Thanks for dropping by. Here I try to open and explore topics most textile and fibre artists would encounter, along with my thoughts and resolutions to problem solving. It’s an insightful look into my experiences and knowledge.
There’s one thing I want from a piece of art and that’s excitement. I want to feel reverberating, unrestrained energy, not just glimpse it. I want my eyes to gallivant all over the work, not just puddle in one place, if at all. And that’s exactly what Dynamism’s should do.
The skill to learn is an attitude – the attitude of interpreting information to your wants and needs, not someone else’s. It’s the measure of being able to improve, expand and refine techniques and ideas into your own artistic voice.
PatternPlay encourages originality and individuality in design using beautiful lines and your own creativity. You’re invited!
My design’s finished and I’m happy. It’s animated and full of life. I love working this way. Making mistakes, filling the whole page, making do and having confidence in the process. That’s what design development is all about.
It’s signs and symbols in the artwork I find so fascinating – that hidden-in-plain-sight allegory. Now that’s clever.
For me, art is all about engaging an audience and assisting that interaction the best way I can. Looking at the manifold ways other artists engage their audiences, opens other doors to imagination and creativity.
Now you have the best possible set of conditions for a magnificent garden. Trust in yourself and allow time for all your endeavours to blossom and bear fruit. Setbacks happen. Pick yourself up and continue. Positive change is a result of these little challenges.
This book offers well-supported explanations surrounding the premise for ‘the feminine ideal’ and its link with needlework, from medieval times to the twentieth century.
This greasy tech pole has had me climbing and sliding. But I stuck in there and committed to learning what I need to know – not necessarily what people want to teach me. It seems to be working.
How I would love to sit down with the designer of The Bayeux Tapestry and just talk. There’s such value looking back to what’s been done before – and the beauty of that is that I can utilise that work as a stepping stone to inspire new work, steeped in historical meaning. Now that’s fascinating to me.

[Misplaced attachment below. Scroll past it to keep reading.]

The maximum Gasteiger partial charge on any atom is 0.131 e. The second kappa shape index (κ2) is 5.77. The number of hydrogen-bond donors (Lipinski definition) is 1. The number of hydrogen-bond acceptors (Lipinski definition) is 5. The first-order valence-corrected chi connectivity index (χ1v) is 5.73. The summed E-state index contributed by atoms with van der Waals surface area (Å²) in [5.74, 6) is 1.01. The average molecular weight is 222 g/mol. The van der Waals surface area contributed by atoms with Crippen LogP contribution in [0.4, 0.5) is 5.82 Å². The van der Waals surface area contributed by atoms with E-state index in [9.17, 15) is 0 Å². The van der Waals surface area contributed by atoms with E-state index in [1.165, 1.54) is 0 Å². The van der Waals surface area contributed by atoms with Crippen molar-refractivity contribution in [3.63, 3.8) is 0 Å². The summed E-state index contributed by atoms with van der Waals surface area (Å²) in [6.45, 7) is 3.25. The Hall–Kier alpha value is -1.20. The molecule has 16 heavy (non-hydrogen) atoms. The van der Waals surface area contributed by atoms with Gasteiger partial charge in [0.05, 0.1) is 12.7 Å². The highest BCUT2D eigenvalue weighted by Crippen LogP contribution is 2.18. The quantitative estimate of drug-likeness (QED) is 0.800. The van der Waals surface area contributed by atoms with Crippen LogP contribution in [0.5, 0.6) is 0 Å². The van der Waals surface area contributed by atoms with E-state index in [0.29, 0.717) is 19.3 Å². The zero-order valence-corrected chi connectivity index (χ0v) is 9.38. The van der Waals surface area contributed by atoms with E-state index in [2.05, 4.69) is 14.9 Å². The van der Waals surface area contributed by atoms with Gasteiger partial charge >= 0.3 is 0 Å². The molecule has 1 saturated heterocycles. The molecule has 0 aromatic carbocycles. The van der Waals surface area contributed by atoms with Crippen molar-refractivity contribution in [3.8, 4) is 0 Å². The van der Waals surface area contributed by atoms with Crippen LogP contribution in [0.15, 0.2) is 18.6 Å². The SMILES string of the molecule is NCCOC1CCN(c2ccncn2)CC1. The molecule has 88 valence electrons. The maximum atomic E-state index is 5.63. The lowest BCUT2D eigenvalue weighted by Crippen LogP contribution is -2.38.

I believe in listening to or taking note of, these little signs. Perhaps it’s more about knowing where I’m heading, and the outcome I want to achieve, whatever, I believe these little auspices have some form of attached meaning. It’s like a road sign saying ‘Look at me, look at me.’
Analysing how and when I work best and linking that to a do-able timeline, is my way of making the best of my time as well as achieving focus on the things I love to do – that’s how you define time.
It’s too easy to have an idea, and then keep ‘looking’. Sometimes I just have to bite the bullet and begin doing, otherwise, I’ll flip and flop my way around to procrastination, and that’s just not going to happen. The adventure begins now.
Is being scared part of the creative process? Absolutely. It seems to me when we push ourselves, and I mean really push ourselves, that’s when the fear sets in. But it’s also, for me at least, the time when I know opportunity and possibility are at a premium, and I need to lose myself to find both.
Two more books to add to my suggested Reading List. The Bayeux Tapestry and Guo Pei Couture Beyond. If you’re interested in Stitch and History, read my blog for more.